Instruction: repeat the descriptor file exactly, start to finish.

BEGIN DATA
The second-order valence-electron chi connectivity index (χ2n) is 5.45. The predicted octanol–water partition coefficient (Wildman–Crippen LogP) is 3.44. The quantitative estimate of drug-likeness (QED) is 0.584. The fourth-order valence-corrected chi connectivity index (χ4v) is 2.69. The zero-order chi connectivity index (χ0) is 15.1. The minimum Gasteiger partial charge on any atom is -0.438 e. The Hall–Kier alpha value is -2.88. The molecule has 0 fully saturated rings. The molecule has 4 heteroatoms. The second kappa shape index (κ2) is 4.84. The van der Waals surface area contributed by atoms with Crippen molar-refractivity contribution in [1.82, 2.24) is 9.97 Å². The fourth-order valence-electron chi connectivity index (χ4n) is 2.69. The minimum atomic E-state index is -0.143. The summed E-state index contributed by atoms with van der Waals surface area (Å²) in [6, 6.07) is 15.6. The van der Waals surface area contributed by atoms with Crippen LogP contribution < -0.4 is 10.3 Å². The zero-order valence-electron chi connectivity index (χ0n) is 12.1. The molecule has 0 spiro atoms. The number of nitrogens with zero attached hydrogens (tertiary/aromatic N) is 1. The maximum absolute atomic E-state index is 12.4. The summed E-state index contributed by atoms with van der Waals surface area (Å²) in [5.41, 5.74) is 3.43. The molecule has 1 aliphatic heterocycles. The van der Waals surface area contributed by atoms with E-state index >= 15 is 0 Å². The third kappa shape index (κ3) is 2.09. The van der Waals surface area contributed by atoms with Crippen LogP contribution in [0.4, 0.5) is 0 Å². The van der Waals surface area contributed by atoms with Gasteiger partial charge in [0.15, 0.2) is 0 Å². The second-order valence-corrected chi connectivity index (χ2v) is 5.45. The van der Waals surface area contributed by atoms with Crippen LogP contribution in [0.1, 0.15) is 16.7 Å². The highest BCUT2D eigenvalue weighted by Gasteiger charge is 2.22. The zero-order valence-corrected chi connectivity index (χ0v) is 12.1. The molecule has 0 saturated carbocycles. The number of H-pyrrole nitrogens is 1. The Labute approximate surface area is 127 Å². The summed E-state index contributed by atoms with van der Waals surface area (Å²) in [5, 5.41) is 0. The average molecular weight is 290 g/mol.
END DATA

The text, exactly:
The second-order valence-electron chi connectivity index (χ2n) is 5.45. The predicted octanol–water partition coefficient (Wildman–Crippen LogP) is 3.44. The quantitative estimate of drug-likeness (QED) is 0.584. The fourth-order valence-corrected chi connectivity index (χ4v) is 2.69. The zero-order chi connectivity index (χ0) is 15.1. The minimum Gasteiger partial charge on any atom is -0.438 e. The Hall–Kier alpha value is -2.88. The molecule has 0 fully saturated rings. The molecule has 4 heteroatoms. The second kappa shape index (κ2) is 4.84. The van der Waals surface area contributed by atoms with Crippen molar-refractivity contribution in [1.82, 2.24) is 9.97 Å². The fourth-order valence-electron chi connectivity index (χ4n) is 2.69. The minimum atomic E-state index is -0.143. The summed E-state index contributed by atoms with van der Waals surface area (Å²) in [6, 6.07) is 15.6. The van der Waals surface area contributed by atoms with Crippen LogP contribution < -0.4 is 10.3 Å². The zero-order valence-electron chi connectivity index (χ0n) is 12.1. The molecule has 0 spiro atoms. The number of nitrogens with zero attached hydrogens (tertiary/aromatic N) is 1. The maximum absolute atomic E-state index is 12.4. The summed E-state index contributed by atoms with van der Waals surface area (Å²) in [5.41, 5.74) is 3.43. The molecule has 1 aliphatic heterocycles. The van der Waals surface area contributed by atoms with E-state index >= 15 is 0 Å². The third kappa shape index (κ3) is 2.09. The van der Waals surface area contributed by atoms with Crippen LogP contribution in [0.4, 0.5) is 0 Å². The van der Waals surface area contributed by atoms with Gasteiger partial charge in [0.15, 0.2) is 0 Å². The second-order valence-corrected chi connectivity index (χ2v) is 5.45. The van der Waals surface area contributed by atoms with Crippen LogP contribution in [0.1, 0.15) is 16.7 Å². The highest BCUT2D eigenvalue weighted by Gasteiger charge is 2.22. The zero-order valence-corrected chi connectivity index (χ0v) is 12.1. The molecule has 0 saturated carbocycles. The number of H-pyrrole nitrogens is 1. The Labute approximate surface area is 127 Å². The summed E-state index contributed by atoms with van der Waals surface area (Å²) in [5, 5.41) is 0. The average molecular weight is 290 g/mol.